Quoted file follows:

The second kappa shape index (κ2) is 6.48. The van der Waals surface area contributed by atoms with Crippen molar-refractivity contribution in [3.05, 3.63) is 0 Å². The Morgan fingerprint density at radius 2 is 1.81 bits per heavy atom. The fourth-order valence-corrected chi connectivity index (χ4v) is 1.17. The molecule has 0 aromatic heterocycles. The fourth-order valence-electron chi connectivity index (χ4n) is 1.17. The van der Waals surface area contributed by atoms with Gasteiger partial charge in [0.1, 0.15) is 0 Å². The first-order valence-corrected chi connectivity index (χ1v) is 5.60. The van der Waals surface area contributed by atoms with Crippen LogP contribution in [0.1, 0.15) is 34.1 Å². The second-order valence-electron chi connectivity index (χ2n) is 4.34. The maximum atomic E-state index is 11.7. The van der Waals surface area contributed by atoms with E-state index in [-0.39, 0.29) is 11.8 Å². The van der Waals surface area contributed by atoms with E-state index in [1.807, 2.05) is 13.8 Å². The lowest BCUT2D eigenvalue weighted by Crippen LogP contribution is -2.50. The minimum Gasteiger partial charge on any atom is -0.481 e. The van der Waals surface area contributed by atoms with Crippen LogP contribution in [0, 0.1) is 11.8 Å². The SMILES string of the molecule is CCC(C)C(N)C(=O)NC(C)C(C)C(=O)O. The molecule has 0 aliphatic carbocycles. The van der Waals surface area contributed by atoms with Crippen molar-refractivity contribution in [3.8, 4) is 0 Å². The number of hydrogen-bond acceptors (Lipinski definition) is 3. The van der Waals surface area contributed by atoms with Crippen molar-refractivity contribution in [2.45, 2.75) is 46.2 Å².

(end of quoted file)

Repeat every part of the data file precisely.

The second kappa shape index (κ2) is 6.48. The van der Waals surface area contributed by atoms with Crippen molar-refractivity contribution in [3.05, 3.63) is 0 Å². The Morgan fingerprint density at radius 2 is 1.81 bits per heavy atom. The fourth-order valence-corrected chi connectivity index (χ4v) is 1.17. The molecule has 0 aromatic heterocycles. The fourth-order valence-electron chi connectivity index (χ4n) is 1.17. The van der Waals surface area contributed by atoms with Gasteiger partial charge in [0.1, 0.15) is 0 Å². The first-order valence-corrected chi connectivity index (χ1v) is 5.60. The van der Waals surface area contributed by atoms with Crippen LogP contribution in [0.1, 0.15) is 34.1 Å². The second-order valence-electron chi connectivity index (χ2n) is 4.34. The maximum atomic E-state index is 11.7. The van der Waals surface area contributed by atoms with E-state index in [-0.39, 0.29) is 11.8 Å². The van der Waals surface area contributed by atoms with E-state index in [1.807, 2.05) is 13.8 Å². The lowest BCUT2D eigenvalue weighted by Crippen LogP contribution is -2.50. The minimum Gasteiger partial charge on any atom is -0.481 e. The van der Waals surface area contributed by atoms with Crippen LogP contribution in [0, 0.1) is 11.8 Å². The SMILES string of the molecule is CCC(C)C(N)C(=O)NC(C)C(C)C(=O)O. The molecule has 0 aliphatic carbocycles. The van der Waals surface area contributed by atoms with Crippen molar-refractivity contribution in [3.8, 4) is 0 Å². The number of hydrogen-bond acceptors (Lipinski definition) is 3. The van der Waals surface area contributed by atoms with Crippen molar-refractivity contribution in [2.45, 2.75) is 46.2 Å².